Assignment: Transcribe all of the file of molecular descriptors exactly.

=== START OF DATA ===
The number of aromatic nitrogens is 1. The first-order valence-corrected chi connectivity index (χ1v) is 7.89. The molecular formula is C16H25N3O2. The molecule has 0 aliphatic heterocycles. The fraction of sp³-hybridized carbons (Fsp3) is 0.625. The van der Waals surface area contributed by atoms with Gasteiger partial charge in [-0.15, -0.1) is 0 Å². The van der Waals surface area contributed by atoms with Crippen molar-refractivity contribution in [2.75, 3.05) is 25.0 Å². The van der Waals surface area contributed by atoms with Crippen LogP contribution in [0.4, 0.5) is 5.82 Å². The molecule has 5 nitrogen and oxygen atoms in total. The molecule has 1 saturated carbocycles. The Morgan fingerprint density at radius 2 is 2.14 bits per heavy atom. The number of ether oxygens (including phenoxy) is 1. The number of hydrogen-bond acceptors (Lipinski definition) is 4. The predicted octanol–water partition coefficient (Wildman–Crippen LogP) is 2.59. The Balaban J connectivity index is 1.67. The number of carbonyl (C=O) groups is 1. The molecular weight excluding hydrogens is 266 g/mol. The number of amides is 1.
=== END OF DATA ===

The number of aromatic nitrogens is 1. The first-order valence-corrected chi connectivity index (χ1v) is 7.89. The molecular formula is C16H25N3O2. The molecule has 0 aliphatic heterocycles. The fraction of sp³-hybridized carbons (Fsp3) is 0.625. The van der Waals surface area contributed by atoms with Gasteiger partial charge in [-0.15, -0.1) is 0 Å². The van der Waals surface area contributed by atoms with Crippen molar-refractivity contribution in [2.75, 3.05) is 25.0 Å². The van der Waals surface area contributed by atoms with Crippen LogP contribution in [0.4, 0.5) is 5.82 Å². The molecule has 5 nitrogen and oxygen atoms in total. The molecule has 1 saturated carbocycles. The Morgan fingerprint density at radius 2 is 2.14 bits per heavy atom. The number of ether oxygens (including phenoxy) is 1. The number of hydrogen-bond acceptors (Lipinski definition) is 4. The predicted octanol–water partition coefficient (Wildman–Crippen LogP) is 2.59. The Balaban J connectivity index is 1.67. The number of carbonyl (C=O) groups is 1. The molecular weight excluding hydrogens is 266 g/mol. The number of amides is 1.